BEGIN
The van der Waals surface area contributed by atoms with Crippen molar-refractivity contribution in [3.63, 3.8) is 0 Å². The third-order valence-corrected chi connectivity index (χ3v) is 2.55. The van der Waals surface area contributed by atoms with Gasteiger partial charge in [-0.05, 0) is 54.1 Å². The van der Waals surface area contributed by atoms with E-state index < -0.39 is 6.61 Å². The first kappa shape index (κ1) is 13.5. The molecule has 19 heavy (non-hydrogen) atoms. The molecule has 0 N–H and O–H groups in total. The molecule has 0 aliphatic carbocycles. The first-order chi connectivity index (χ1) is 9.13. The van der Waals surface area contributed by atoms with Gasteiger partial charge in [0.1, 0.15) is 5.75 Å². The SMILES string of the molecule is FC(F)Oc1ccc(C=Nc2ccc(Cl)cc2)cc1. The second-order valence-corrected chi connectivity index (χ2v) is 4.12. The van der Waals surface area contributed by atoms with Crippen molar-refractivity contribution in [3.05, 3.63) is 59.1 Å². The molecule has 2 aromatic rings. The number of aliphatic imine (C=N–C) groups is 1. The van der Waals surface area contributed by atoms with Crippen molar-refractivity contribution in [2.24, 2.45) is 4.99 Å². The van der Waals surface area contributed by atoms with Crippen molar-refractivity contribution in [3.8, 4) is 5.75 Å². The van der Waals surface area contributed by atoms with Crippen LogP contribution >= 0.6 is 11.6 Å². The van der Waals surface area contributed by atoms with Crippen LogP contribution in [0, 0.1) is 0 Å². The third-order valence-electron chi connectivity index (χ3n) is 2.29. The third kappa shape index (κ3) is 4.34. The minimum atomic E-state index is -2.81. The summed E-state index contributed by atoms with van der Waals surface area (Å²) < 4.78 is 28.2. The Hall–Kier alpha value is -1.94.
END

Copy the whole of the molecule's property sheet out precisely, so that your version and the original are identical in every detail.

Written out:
The van der Waals surface area contributed by atoms with Crippen molar-refractivity contribution in [3.63, 3.8) is 0 Å². The third-order valence-corrected chi connectivity index (χ3v) is 2.55. The van der Waals surface area contributed by atoms with Gasteiger partial charge in [-0.05, 0) is 54.1 Å². The van der Waals surface area contributed by atoms with E-state index < -0.39 is 6.61 Å². The first kappa shape index (κ1) is 13.5. The molecule has 19 heavy (non-hydrogen) atoms. The molecule has 0 N–H and O–H groups in total. The molecule has 0 aliphatic carbocycles. The first-order chi connectivity index (χ1) is 9.13. The van der Waals surface area contributed by atoms with Gasteiger partial charge in [0.1, 0.15) is 5.75 Å². The SMILES string of the molecule is FC(F)Oc1ccc(C=Nc2ccc(Cl)cc2)cc1. The second-order valence-corrected chi connectivity index (χ2v) is 4.12. The van der Waals surface area contributed by atoms with Crippen molar-refractivity contribution in [3.05, 3.63) is 59.1 Å². The molecule has 2 aromatic rings. The number of aliphatic imine (C=N–C) groups is 1. The van der Waals surface area contributed by atoms with Crippen molar-refractivity contribution in [2.24, 2.45) is 4.99 Å². The van der Waals surface area contributed by atoms with Crippen molar-refractivity contribution in [3.8, 4) is 5.75 Å². The van der Waals surface area contributed by atoms with Crippen LogP contribution >= 0.6 is 11.6 Å². The van der Waals surface area contributed by atoms with Crippen LogP contribution in [0, 0.1) is 0 Å². The third-order valence-electron chi connectivity index (χ3n) is 2.29. The third kappa shape index (κ3) is 4.34. The minimum atomic E-state index is -2.81. The summed E-state index contributed by atoms with van der Waals surface area (Å²) < 4.78 is 28.2. The Hall–Kier alpha value is -1.94.